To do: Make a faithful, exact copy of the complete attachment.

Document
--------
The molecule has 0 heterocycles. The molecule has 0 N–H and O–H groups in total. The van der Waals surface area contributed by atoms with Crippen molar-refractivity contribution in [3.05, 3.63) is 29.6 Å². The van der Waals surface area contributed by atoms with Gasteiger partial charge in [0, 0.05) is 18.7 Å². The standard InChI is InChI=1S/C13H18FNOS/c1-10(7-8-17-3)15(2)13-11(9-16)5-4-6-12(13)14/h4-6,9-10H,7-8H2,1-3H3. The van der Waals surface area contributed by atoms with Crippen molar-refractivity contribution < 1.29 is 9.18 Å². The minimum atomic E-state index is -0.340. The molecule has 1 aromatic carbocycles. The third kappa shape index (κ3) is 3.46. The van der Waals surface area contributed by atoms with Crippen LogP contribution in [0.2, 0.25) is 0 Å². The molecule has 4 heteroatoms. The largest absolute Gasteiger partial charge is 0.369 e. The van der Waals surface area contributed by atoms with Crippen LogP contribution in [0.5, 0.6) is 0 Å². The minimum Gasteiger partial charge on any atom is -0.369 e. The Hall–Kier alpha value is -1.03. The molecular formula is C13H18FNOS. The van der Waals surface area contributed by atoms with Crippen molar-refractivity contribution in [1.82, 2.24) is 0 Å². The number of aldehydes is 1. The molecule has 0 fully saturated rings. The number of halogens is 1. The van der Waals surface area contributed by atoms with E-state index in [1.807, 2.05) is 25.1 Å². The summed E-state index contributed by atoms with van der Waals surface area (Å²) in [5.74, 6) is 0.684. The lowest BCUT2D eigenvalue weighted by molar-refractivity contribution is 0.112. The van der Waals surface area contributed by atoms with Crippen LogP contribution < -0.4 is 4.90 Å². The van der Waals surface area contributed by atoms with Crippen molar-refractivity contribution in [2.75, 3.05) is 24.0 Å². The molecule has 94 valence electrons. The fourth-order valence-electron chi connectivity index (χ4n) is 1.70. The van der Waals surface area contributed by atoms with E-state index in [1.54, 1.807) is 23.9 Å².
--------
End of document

The molecule has 0 heterocycles. The molecule has 0 N–H and O–H groups in total. The van der Waals surface area contributed by atoms with Crippen molar-refractivity contribution in [3.05, 3.63) is 29.6 Å². The van der Waals surface area contributed by atoms with Gasteiger partial charge in [0, 0.05) is 18.7 Å². The standard InChI is InChI=1S/C13H18FNOS/c1-10(7-8-17-3)15(2)13-11(9-16)5-4-6-12(13)14/h4-6,9-10H,7-8H2,1-3H3. The van der Waals surface area contributed by atoms with Crippen molar-refractivity contribution < 1.29 is 9.18 Å². The minimum atomic E-state index is -0.340. The molecule has 1 aromatic carbocycles. The third kappa shape index (κ3) is 3.46. The van der Waals surface area contributed by atoms with Crippen LogP contribution in [0.2, 0.25) is 0 Å². The molecule has 4 heteroatoms. The largest absolute Gasteiger partial charge is 0.369 e. The van der Waals surface area contributed by atoms with Crippen LogP contribution in [0.5, 0.6) is 0 Å². The minimum Gasteiger partial charge on any atom is -0.369 e. The Hall–Kier alpha value is -1.03. The molecular formula is C13H18FNOS. The van der Waals surface area contributed by atoms with Crippen molar-refractivity contribution in [1.82, 2.24) is 0 Å². The number of aldehydes is 1. The molecule has 0 fully saturated rings. The number of halogens is 1. The van der Waals surface area contributed by atoms with E-state index in [1.807, 2.05) is 25.1 Å². The summed E-state index contributed by atoms with van der Waals surface area (Å²) in [5.74, 6) is 0.684. The lowest BCUT2D eigenvalue weighted by molar-refractivity contribution is 0.112. The van der Waals surface area contributed by atoms with Crippen LogP contribution < -0.4 is 4.90 Å². The van der Waals surface area contributed by atoms with Crippen molar-refractivity contribution in [2.75, 3.05) is 24.0 Å². The molecule has 94 valence electrons. The fourth-order valence-electron chi connectivity index (χ4n) is 1.70. The van der Waals surface area contributed by atoms with E-state index in [1.54, 1.807) is 23.9 Å².